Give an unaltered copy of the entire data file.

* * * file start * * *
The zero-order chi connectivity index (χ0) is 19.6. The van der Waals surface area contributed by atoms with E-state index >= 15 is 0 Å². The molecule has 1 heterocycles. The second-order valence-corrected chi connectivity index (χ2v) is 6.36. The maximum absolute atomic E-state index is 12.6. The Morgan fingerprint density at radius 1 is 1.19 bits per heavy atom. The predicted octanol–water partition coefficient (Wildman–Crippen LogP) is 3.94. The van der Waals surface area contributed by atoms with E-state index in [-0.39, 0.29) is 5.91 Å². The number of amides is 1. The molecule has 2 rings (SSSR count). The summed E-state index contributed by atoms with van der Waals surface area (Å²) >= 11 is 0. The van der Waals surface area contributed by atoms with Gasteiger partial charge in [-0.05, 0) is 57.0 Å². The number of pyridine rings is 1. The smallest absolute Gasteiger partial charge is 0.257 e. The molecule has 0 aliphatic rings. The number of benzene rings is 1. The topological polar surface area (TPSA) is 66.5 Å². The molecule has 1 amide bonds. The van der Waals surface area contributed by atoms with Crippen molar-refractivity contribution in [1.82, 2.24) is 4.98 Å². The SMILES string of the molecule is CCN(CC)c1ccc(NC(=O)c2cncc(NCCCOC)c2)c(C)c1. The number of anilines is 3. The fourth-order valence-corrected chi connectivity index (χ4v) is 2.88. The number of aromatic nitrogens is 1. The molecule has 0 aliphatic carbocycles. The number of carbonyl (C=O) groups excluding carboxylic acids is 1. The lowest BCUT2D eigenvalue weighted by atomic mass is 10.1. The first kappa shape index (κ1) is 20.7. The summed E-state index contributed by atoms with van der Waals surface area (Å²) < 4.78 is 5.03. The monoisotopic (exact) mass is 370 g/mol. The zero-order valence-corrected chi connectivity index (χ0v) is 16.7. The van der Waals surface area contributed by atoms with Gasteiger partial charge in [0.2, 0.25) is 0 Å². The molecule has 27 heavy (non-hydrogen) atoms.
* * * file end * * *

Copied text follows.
The zero-order chi connectivity index (χ0) is 19.6. The van der Waals surface area contributed by atoms with E-state index >= 15 is 0 Å². The molecule has 1 heterocycles. The second-order valence-corrected chi connectivity index (χ2v) is 6.36. The maximum absolute atomic E-state index is 12.6. The Morgan fingerprint density at radius 1 is 1.19 bits per heavy atom. The predicted octanol–water partition coefficient (Wildman–Crippen LogP) is 3.94. The van der Waals surface area contributed by atoms with E-state index in [-0.39, 0.29) is 5.91 Å². The number of amides is 1. The molecule has 2 rings (SSSR count). The summed E-state index contributed by atoms with van der Waals surface area (Å²) >= 11 is 0. The van der Waals surface area contributed by atoms with Gasteiger partial charge in [-0.05, 0) is 57.0 Å². The number of pyridine rings is 1. The smallest absolute Gasteiger partial charge is 0.257 e. The molecule has 0 aliphatic rings. The number of benzene rings is 1. The topological polar surface area (TPSA) is 66.5 Å². The molecule has 1 amide bonds. The van der Waals surface area contributed by atoms with Crippen molar-refractivity contribution in [1.82, 2.24) is 4.98 Å². The SMILES string of the molecule is CCN(CC)c1ccc(NC(=O)c2cncc(NCCCOC)c2)c(C)c1. The number of anilines is 3. The fourth-order valence-corrected chi connectivity index (χ4v) is 2.88. The number of aromatic nitrogens is 1. The molecule has 0 aliphatic carbocycles. The number of carbonyl (C=O) groups excluding carboxylic acids is 1. The lowest BCUT2D eigenvalue weighted by atomic mass is 10.1. The first kappa shape index (κ1) is 20.7. The summed E-state index contributed by atoms with van der Waals surface area (Å²) < 4.78 is 5.03. The monoisotopic (exact) mass is 370 g/mol. The zero-order valence-corrected chi connectivity index (χ0v) is 16.7. The van der Waals surface area contributed by atoms with Gasteiger partial charge in [0.2, 0.25) is 0 Å². The molecule has 27 heavy (non-hydrogen) atoms.